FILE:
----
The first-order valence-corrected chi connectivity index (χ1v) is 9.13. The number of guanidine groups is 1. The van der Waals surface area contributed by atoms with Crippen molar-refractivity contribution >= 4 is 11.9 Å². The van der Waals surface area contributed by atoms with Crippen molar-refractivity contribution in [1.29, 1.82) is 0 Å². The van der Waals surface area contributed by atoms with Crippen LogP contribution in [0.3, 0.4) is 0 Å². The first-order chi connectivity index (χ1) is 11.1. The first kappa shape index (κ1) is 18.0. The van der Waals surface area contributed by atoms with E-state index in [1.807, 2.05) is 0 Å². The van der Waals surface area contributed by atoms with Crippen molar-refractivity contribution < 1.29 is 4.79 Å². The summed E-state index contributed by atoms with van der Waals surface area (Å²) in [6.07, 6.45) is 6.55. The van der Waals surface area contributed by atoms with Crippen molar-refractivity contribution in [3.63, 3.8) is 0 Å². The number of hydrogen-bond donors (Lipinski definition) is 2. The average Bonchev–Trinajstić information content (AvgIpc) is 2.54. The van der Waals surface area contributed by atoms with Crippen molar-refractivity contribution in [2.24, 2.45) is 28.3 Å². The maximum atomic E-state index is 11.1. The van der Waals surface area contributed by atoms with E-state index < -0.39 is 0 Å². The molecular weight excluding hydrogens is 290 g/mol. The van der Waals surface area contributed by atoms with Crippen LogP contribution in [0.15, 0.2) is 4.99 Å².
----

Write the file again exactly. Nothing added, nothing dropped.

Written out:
The first-order valence-corrected chi connectivity index (χ1v) is 9.13. The number of guanidine groups is 1. The van der Waals surface area contributed by atoms with Crippen molar-refractivity contribution >= 4 is 11.9 Å². The van der Waals surface area contributed by atoms with Crippen molar-refractivity contribution in [1.29, 1.82) is 0 Å². The van der Waals surface area contributed by atoms with Crippen LogP contribution in [0.3, 0.4) is 0 Å². The first-order chi connectivity index (χ1) is 11.1. The first kappa shape index (κ1) is 18.0. The van der Waals surface area contributed by atoms with E-state index in [1.807, 2.05) is 0 Å². The van der Waals surface area contributed by atoms with Crippen molar-refractivity contribution < 1.29 is 4.79 Å². The summed E-state index contributed by atoms with van der Waals surface area (Å²) in [6.07, 6.45) is 6.55. The van der Waals surface area contributed by atoms with Crippen molar-refractivity contribution in [3.63, 3.8) is 0 Å². The number of hydrogen-bond donors (Lipinski definition) is 2. The average Bonchev–Trinajstić information content (AvgIpc) is 2.54. The van der Waals surface area contributed by atoms with Crippen molar-refractivity contribution in [2.24, 2.45) is 28.3 Å². The maximum atomic E-state index is 11.1. The van der Waals surface area contributed by atoms with E-state index < -0.39 is 0 Å². The molecular weight excluding hydrogens is 290 g/mol. The van der Waals surface area contributed by atoms with Crippen LogP contribution in [0.15, 0.2) is 4.99 Å².